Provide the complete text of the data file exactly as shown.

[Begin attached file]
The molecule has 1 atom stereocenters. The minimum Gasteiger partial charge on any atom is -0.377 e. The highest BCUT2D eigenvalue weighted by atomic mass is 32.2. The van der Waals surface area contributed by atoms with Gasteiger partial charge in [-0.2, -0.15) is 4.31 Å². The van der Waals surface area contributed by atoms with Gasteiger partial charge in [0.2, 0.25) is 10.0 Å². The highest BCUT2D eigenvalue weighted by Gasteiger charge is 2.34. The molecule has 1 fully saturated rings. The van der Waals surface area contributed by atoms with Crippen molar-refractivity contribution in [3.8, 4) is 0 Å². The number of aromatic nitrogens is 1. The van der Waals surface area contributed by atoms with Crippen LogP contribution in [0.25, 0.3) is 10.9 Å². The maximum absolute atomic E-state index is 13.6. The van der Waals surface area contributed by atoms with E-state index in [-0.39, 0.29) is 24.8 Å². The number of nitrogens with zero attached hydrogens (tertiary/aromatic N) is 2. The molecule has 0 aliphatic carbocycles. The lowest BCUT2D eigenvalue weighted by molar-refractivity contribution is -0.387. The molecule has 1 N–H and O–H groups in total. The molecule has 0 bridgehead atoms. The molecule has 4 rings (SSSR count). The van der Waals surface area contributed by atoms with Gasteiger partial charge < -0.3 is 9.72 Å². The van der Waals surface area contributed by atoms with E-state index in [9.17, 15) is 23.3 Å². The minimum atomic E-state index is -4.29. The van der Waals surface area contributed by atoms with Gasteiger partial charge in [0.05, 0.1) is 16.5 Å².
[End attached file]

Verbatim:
The molecule has 1 atom stereocenters. The minimum Gasteiger partial charge on any atom is -0.377 e. The highest BCUT2D eigenvalue weighted by atomic mass is 32.2. The van der Waals surface area contributed by atoms with Gasteiger partial charge in [-0.2, -0.15) is 4.31 Å². The van der Waals surface area contributed by atoms with Gasteiger partial charge in [0.2, 0.25) is 10.0 Å². The highest BCUT2D eigenvalue weighted by Gasteiger charge is 2.34. The molecule has 1 fully saturated rings. The van der Waals surface area contributed by atoms with Crippen molar-refractivity contribution in [3.8, 4) is 0 Å². The number of aromatic nitrogens is 1. The van der Waals surface area contributed by atoms with Crippen LogP contribution in [0.25, 0.3) is 10.9 Å². The maximum absolute atomic E-state index is 13.6. The van der Waals surface area contributed by atoms with E-state index in [-0.39, 0.29) is 24.8 Å². The number of nitrogens with zero attached hydrogens (tertiary/aromatic N) is 2. The molecule has 0 aliphatic carbocycles. The lowest BCUT2D eigenvalue weighted by molar-refractivity contribution is -0.387. The molecule has 1 N–H and O–H groups in total. The molecule has 0 bridgehead atoms. The molecule has 4 rings (SSSR count). The van der Waals surface area contributed by atoms with Gasteiger partial charge < -0.3 is 9.72 Å². The van der Waals surface area contributed by atoms with E-state index in [9.17, 15) is 23.3 Å². The minimum atomic E-state index is -4.29. The van der Waals surface area contributed by atoms with Gasteiger partial charge in [0.05, 0.1) is 16.5 Å².